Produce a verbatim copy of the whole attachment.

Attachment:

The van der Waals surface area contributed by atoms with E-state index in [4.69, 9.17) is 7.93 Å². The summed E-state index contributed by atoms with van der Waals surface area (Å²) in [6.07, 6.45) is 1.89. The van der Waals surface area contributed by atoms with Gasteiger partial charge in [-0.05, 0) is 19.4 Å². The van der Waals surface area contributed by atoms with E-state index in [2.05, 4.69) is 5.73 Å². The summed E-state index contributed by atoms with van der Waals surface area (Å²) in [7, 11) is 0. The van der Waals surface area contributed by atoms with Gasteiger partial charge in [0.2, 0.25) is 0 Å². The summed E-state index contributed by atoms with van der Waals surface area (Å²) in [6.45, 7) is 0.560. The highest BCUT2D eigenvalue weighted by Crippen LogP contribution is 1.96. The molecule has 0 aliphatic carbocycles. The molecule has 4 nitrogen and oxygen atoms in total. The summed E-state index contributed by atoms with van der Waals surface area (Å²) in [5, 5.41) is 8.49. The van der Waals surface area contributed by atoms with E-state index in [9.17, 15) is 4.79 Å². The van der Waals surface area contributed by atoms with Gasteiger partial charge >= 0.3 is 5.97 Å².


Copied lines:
The van der Waals surface area contributed by atoms with E-state index in [4.69, 9.17) is 7.93 Å². The summed E-state index contributed by atoms with van der Waals surface area (Å²) in [6.07, 6.45) is 1.89. The van der Waals surface area contributed by atoms with Gasteiger partial charge in [-0.05, 0) is 19.4 Å². The van der Waals surface area contributed by atoms with E-state index in [2.05, 4.69) is 5.73 Å². The summed E-state index contributed by atoms with van der Waals surface area (Å²) in [7, 11) is 0. The van der Waals surface area contributed by atoms with Gasteiger partial charge in [0.2, 0.25) is 0 Å². The summed E-state index contributed by atoms with van der Waals surface area (Å²) in [6.45, 7) is 0.560. The highest BCUT2D eigenvalue weighted by Crippen LogP contribution is 1.96. The molecule has 0 aliphatic carbocycles. The molecule has 4 nitrogen and oxygen atoms in total. The summed E-state index contributed by atoms with van der Waals surface area (Å²) in [5, 5.41) is 8.49. The van der Waals surface area contributed by atoms with E-state index in [9.17, 15) is 4.79 Å². The van der Waals surface area contributed by atoms with Gasteiger partial charge >= 0.3 is 5.97 Å².